Archive for July, 2010|Monthly archive page

On the Acquisition of Aye-ayes

The Aye-aye (Daubentonia madagascariensis) is a lemur, a strepsirrhine primate native to Madagascar that combines rodent-like teeth with a long, thin middle finger to fill the same ecological niche as a woodpecker. It is the world’s largest nocturnal primate, and is characterized by its unusual method of finding food; it taps on trees to find grubs, then gnaws holes in the wood and inserts its elongated middle finger to pull the grubs out. From an ecological point of view the Aye-aye fills the niche of a woodpecker as it is capable of penetrating wood to extract the invertebrates within.  (Wikipedia, accessed July 16, 2010)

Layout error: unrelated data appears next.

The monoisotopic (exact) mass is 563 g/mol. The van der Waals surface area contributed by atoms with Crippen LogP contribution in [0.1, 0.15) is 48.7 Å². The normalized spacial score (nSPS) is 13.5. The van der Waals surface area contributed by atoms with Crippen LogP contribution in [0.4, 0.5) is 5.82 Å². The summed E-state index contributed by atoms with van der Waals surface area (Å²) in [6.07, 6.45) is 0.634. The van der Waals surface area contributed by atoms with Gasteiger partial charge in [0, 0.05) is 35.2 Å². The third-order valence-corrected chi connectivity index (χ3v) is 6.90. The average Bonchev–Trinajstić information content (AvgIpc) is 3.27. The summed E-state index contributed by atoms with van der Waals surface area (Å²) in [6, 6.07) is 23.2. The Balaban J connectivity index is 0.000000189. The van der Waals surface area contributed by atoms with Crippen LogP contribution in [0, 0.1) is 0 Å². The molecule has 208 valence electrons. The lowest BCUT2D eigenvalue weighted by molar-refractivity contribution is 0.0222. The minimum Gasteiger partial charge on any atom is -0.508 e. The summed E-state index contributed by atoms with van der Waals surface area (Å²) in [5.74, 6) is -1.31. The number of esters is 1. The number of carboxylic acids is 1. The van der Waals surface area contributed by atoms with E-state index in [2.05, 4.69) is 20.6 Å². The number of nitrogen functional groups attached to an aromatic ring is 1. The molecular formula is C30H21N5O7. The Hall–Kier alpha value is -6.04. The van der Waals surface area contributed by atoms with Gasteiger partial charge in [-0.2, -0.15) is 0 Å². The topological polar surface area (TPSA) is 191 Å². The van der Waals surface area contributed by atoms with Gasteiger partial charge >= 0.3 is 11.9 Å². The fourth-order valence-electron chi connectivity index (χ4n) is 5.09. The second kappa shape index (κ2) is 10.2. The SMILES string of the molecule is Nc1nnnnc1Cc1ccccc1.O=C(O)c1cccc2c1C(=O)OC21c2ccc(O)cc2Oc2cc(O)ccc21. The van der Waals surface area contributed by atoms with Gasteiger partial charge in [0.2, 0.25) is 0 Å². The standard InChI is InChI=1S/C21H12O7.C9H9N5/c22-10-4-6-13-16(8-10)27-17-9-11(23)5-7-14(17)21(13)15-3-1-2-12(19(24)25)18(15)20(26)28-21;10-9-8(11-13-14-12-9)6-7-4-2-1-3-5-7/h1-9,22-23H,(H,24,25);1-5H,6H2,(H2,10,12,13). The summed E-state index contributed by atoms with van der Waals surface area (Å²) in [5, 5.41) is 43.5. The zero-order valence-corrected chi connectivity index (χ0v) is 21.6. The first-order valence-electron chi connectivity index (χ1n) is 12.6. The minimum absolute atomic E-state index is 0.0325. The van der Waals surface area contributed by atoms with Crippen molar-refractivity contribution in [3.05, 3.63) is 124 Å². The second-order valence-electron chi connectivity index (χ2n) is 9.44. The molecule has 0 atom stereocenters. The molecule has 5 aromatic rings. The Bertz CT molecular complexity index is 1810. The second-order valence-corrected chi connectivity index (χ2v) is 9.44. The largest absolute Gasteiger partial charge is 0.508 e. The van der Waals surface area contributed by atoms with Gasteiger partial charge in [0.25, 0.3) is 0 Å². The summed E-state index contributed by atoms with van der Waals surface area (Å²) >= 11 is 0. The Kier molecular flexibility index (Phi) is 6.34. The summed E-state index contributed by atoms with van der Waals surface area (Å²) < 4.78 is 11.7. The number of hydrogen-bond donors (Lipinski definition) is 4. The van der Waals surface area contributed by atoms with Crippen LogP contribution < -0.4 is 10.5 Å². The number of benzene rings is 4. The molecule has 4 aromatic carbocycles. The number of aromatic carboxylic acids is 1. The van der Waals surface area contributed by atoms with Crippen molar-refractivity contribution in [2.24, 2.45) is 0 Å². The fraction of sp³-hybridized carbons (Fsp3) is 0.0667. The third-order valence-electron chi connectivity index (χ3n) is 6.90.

On the island of Jersey, in the English Channel, I met an aye-aye. It was in a dark enclosure; you had to walk through an airlock of sorts, or more accurately a lightlock, a bit like the entrance to a photographic darkroom. The zookeepers had shifted the circadian rhythm of the aye-aye, the world’s largest nocturnal primate, so that it would be awake while visitors were present during the day. No one goes to a zoo to see a sleeping aye-aye, obviously. The zoo (they didn’t want to call it a zoo, you understand) was the Durrell Wildlife Conservation Trust’s Wildlife Park, founded in 1959 as the Jersey Zoo. It contained the private collection of a gentleman called Gerald Durrell (pronounced like “squirrel”), famed author of “My Family and Other Animals,” which chronicles a portion of Mr. Durrell’s fascinating and privileged childhood, spent on the Greek island of Corfu with an array of odd characters including his brother Lawrence Durrell, a literary giant in his own right.
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